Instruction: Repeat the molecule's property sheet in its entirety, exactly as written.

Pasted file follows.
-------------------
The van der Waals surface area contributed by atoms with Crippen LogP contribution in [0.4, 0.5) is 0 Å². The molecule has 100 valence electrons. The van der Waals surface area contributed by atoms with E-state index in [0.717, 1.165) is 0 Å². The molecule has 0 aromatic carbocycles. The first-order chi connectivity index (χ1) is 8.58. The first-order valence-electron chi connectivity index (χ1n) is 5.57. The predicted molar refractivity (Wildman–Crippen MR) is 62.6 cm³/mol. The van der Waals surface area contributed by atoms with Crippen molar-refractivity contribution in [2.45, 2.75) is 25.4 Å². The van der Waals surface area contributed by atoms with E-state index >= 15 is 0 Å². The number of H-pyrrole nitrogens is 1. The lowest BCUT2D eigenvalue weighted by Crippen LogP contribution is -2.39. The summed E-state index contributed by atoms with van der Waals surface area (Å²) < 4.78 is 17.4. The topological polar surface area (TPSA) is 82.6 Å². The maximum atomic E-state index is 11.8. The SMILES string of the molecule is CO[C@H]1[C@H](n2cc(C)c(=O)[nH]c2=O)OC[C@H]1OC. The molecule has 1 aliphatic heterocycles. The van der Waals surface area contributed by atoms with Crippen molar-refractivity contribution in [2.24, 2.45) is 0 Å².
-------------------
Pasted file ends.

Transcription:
The van der Waals surface area contributed by atoms with Crippen LogP contribution in [0.4, 0.5) is 0 Å². The molecule has 100 valence electrons. The van der Waals surface area contributed by atoms with E-state index in [0.717, 1.165) is 0 Å². The molecule has 0 aromatic carbocycles. The first-order chi connectivity index (χ1) is 8.58. The first-order valence-electron chi connectivity index (χ1n) is 5.57. The predicted molar refractivity (Wildman–Crippen MR) is 62.6 cm³/mol. The van der Waals surface area contributed by atoms with Crippen molar-refractivity contribution in [2.45, 2.75) is 25.4 Å². The van der Waals surface area contributed by atoms with E-state index >= 15 is 0 Å². The number of H-pyrrole nitrogens is 1. The lowest BCUT2D eigenvalue weighted by Crippen LogP contribution is -2.39. The summed E-state index contributed by atoms with van der Waals surface area (Å²) < 4.78 is 17.4. The topological polar surface area (TPSA) is 82.6 Å². The maximum atomic E-state index is 11.8. The SMILES string of the molecule is CO[C@H]1[C@H](n2cc(C)c(=O)[nH]c2=O)OC[C@H]1OC. The molecule has 1 aliphatic heterocycles. The van der Waals surface area contributed by atoms with Crippen molar-refractivity contribution in [2.24, 2.45) is 0 Å².